Church of Scientology International v. United States Department of Justice

30 F.3d 224 (1994) | Cited 66 times | First Circuit | July 26, 1994

COFFIN, Senior Circuit Judge. The plaintiff Church of Scientology International brought this action under the Freedom of Information Act (FOIA), 5 U.S.C. § 552, to compel disclosure of documents held by the Department of Justice pertaining to the Church and related entities. The Department released about 1,000 pages in full or in part, but withheld more than 700 additional pages based on various FOIA exemptions. The Church objected to both the breadth of the Department's internal search for documents and the number of exemptions asserted. The district court granted summary judgment for the government. On appeal, the Church argues that the government has not satisfied its burden of showing that no further documents are subject to release, and that the court consequently erred in granting judgment as a matter of law. We affirm part of the court's decision, but vacate the remainder and remand for further proceedings.

I. Background

In September 1988, the Department's Executive Office for United States Attorneys (EOUSA) received a FOIA request from the Church seeking all records located in the U.S. Attorney's office in Boston that concerned the Church, two related Church entities, or Scientology in general. The Church particularly was interested in documents about a check fraud scheme involving the Church as a victim, and a later extortion plot against the Church arising from the fraud.1 In April 1990, the EOUSA released 542 pages in full or in part, and informed the Church that additional responsive material had been withheld pursuant to specified FOIA exemptions. The government also reported that other documents had been referred to the agencies from which they had originated for consideration of release.

The Church administratively appealed, challenging the adequacy of the search and the validity of the exemptions. In September 1992, having received no response, the Church filed this action. The records concerning the Church's request were then reviewed by a special assistant U.S. attorney, Charlene Stawicki, who concluded that the lapse of time since the original search made it difficult to ascertain how it was performed. She therefore arranged a new search, the nature of which is detailed fully in the district court's opinion. It suffices to say here that the search involved the use of a comprehensive computerized record-tracking system.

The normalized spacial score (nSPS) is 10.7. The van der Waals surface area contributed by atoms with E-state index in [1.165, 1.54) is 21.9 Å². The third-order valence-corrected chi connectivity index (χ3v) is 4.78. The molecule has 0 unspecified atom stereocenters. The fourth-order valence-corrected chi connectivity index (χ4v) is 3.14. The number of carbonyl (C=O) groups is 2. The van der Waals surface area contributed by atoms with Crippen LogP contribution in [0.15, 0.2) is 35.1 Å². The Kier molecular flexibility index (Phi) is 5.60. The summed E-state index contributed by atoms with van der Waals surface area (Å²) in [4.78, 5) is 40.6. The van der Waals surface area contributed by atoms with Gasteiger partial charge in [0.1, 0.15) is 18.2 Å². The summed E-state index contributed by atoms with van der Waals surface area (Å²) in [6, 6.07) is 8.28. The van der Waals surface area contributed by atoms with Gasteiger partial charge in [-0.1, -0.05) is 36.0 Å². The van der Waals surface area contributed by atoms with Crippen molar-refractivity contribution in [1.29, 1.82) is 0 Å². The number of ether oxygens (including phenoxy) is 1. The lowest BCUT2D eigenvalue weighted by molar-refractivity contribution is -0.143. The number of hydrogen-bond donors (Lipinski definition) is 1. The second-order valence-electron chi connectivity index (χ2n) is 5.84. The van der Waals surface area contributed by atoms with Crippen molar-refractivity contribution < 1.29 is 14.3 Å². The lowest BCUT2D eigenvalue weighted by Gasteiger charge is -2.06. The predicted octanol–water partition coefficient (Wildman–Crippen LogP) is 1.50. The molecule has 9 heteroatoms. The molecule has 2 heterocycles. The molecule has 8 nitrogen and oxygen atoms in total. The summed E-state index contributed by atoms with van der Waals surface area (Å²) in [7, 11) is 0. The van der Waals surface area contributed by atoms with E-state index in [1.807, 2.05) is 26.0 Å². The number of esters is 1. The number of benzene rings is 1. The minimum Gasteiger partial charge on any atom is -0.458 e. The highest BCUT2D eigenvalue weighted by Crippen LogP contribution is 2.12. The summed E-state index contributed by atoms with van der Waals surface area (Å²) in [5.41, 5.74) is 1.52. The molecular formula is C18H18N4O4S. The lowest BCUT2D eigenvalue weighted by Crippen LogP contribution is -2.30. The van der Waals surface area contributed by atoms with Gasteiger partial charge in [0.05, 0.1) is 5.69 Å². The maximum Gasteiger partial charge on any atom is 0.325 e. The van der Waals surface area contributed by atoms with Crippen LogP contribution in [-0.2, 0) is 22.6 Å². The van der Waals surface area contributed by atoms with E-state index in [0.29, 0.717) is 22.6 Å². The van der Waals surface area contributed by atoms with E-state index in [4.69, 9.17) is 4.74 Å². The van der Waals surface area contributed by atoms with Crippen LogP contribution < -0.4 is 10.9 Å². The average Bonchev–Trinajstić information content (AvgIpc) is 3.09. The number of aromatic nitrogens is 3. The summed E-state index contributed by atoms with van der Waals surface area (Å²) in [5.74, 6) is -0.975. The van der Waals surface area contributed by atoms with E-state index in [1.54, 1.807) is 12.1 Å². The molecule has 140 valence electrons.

The new search led to the release of an additional 459 pages in full and 14 pages in part. Two further reviews of the documents, one following the Supreme Court's clarification of FOIA law in United States Dep't of Justice v. Landano, 124 L. Ed. 2d 84, 113 S. Ct. 2014 (1993), and another based on a new policy statement from President Clinton and Attorney General Reno,2 resulted in the release of approximately 75 more pages in full and 15 in part.

This succession of disclosures left about 744 pages withheld in full and approximately two dozen withheld in part. The bases for these withholdings were set forth in declarations by two Department attorneys,3 and in a Vaughn index.4 The index, a now standard tool conceived by the District of Columbia circuit to facilitate resolution of FOIA disputes, provides a brief description of each of the 191 withheld documents and identifies the exemptions assertedly permitting their nondisclosure.

In ruling on the government's motion for summary judgment, the district court found that these materials adequately justified both the scope of the search and the withholdings. Its decision can be broken down into four separate Conclusions: (1) the search itself was done reasonably, and the documents produced fulfilled the government's obligation under FOIA; (2) the Vaughn index generally was sufficiently detailed to permit the court to review the Department's claims of exemption; (3) the index and supporting affidavits specifically supported the exemptions claimed by the Department to justify withholding documents; and (4) discovery was unwarranted because the government's showing was adequate, and discovery would be unlikely to result in a different outcome while placing a substantial burden on the Department and the court.

The Church now claims that the district court abused its discretion in refusing discovery and awarding summary judgment based on the submitted declarations and Vaughn index, asserting that these items were too vague and conclusory to support the exemption claims. The Church also challenges the reasonableness of the search conducted by the Department, claiming that the search was too narrowly circumscribed.

Our review of the district court's determination that the government was entitled to summary judgment based on its index and affidavits is de novo. See Licari v. Ferruzzi, 22 F.3d 344, 346-47 (1st Cir. 1994) (summary judgment standard); Wiener v. FBI, 943 F.2d 972, 978 (9th Cir. 1991) (FOIA standard). Our Discussion begins with a review of general FOIA standards and principles.

II. The Freedom of Information Act

The FOIA requires government agencies to "make . . . promptly available" to any person, upon request, whatever "records" the agency possesses unless those "records" fall within any of nine listed exemptions. 5 U.S.C. § 552(a)(3), (b).5 The statute's basic purpose is "to ensure an informed citizenry, vital to the functioning of a democratic society," NLRB v. Robbins Tire & Rubber Co., 437 U.S. 214, 242, 57 L. Ed. 2d 159, 98 S. Ct. 2311 (1978), or, stated more specifically, "'to open agency action to the light of public scrutiny,'" Department of Justice v. Reporters Committee, 489 U.S. 749, 772, 103 L. Ed. 2d 774, 109 S. Ct. 1468 (1989) (citation omitted). The policy underlying FOIA is thus one of broad disclosure, and the government must supply any information requested by any individual unless it determines that a specific exemption, narrowly construed, applies. Aronson v. IRS, 973 F.2d 962, 966 (1st Cir. 1992). The government bears the burden of demonstrating the applicability of a claimed exemption, Maynard v. CIA, 986 F.2d 547, 557-58 (1st Cir. 1993); In Re Department of Justice, 999 F.2d 1302, 1305 (8th Cir. 1993) (en banc), and the district court must determine de novo whether the queried agency has met this burden, Aronson, 973 F.2d at 966.